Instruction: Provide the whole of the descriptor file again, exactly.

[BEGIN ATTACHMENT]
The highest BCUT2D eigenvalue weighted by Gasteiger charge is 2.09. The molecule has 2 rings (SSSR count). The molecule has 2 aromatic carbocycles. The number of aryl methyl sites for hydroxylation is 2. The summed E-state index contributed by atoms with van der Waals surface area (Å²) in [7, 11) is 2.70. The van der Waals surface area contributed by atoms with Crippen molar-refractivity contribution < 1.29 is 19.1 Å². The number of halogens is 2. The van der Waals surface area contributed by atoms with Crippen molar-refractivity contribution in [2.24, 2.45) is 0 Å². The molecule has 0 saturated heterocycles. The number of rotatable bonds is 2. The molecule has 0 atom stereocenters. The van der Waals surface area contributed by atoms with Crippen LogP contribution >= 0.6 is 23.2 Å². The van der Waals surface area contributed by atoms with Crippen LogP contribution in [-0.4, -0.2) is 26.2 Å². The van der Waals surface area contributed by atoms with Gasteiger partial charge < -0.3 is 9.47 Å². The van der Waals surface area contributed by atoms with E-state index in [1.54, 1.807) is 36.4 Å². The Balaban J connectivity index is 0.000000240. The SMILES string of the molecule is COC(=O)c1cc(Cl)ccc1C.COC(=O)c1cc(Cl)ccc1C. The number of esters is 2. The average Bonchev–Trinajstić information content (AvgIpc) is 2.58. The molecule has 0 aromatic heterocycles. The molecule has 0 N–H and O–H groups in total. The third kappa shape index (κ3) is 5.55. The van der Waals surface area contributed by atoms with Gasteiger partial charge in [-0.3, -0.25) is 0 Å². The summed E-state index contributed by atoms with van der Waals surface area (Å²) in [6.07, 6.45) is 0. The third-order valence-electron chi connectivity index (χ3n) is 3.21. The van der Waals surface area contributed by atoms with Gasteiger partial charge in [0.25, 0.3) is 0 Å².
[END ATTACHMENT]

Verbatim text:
The highest BCUT2D eigenvalue weighted by Gasteiger charge is 2.09. The molecule has 2 rings (SSSR count). The molecule has 2 aromatic carbocycles. The number of aryl methyl sites for hydroxylation is 2. The summed E-state index contributed by atoms with van der Waals surface area (Å²) in [7, 11) is 2.70. The van der Waals surface area contributed by atoms with Crippen molar-refractivity contribution < 1.29 is 19.1 Å². The number of halogens is 2. The van der Waals surface area contributed by atoms with Crippen molar-refractivity contribution in [2.24, 2.45) is 0 Å². The molecule has 0 saturated heterocycles. The number of rotatable bonds is 2. The molecule has 0 atom stereocenters. The van der Waals surface area contributed by atoms with Crippen LogP contribution >= 0.6 is 23.2 Å². The van der Waals surface area contributed by atoms with Crippen LogP contribution in [-0.4, -0.2) is 26.2 Å². The van der Waals surface area contributed by atoms with Gasteiger partial charge < -0.3 is 9.47 Å². The van der Waals surface area contributed by atoms with E-state index in [1.54, 1.807) is 36.4 Å². The Balaban J connectivity index is 0.000000240. The SMILES string of the molecule is COC(=O)c1cc(Cl)ccc1C.COC(=O)c1cc(Cl)ccc1C. The number of esters is 2. The average Bonchev–Trinajstić information content (AvgIpc) is 2.58. The molecule has 0 aromatic heterocycles. The molecule has 0 N–H and O–H groups in total. The third kappa shape index (κ3) is 5.55. The van der Waals surface area contributed by atoms with Gasteiger partial charge in [-0.3, -0.25) is 0 Å². The summed E-state index contributed by atoms with van der Waals surface area (Å²) in [6.07, 6.45) is 0. The third-order valence-electron chi connectivity index (χ3n) is 3.21. The van der Waals surface area contributed by atoms with Gasteiger partial charge in [0.25, 0.3) is 0 Å².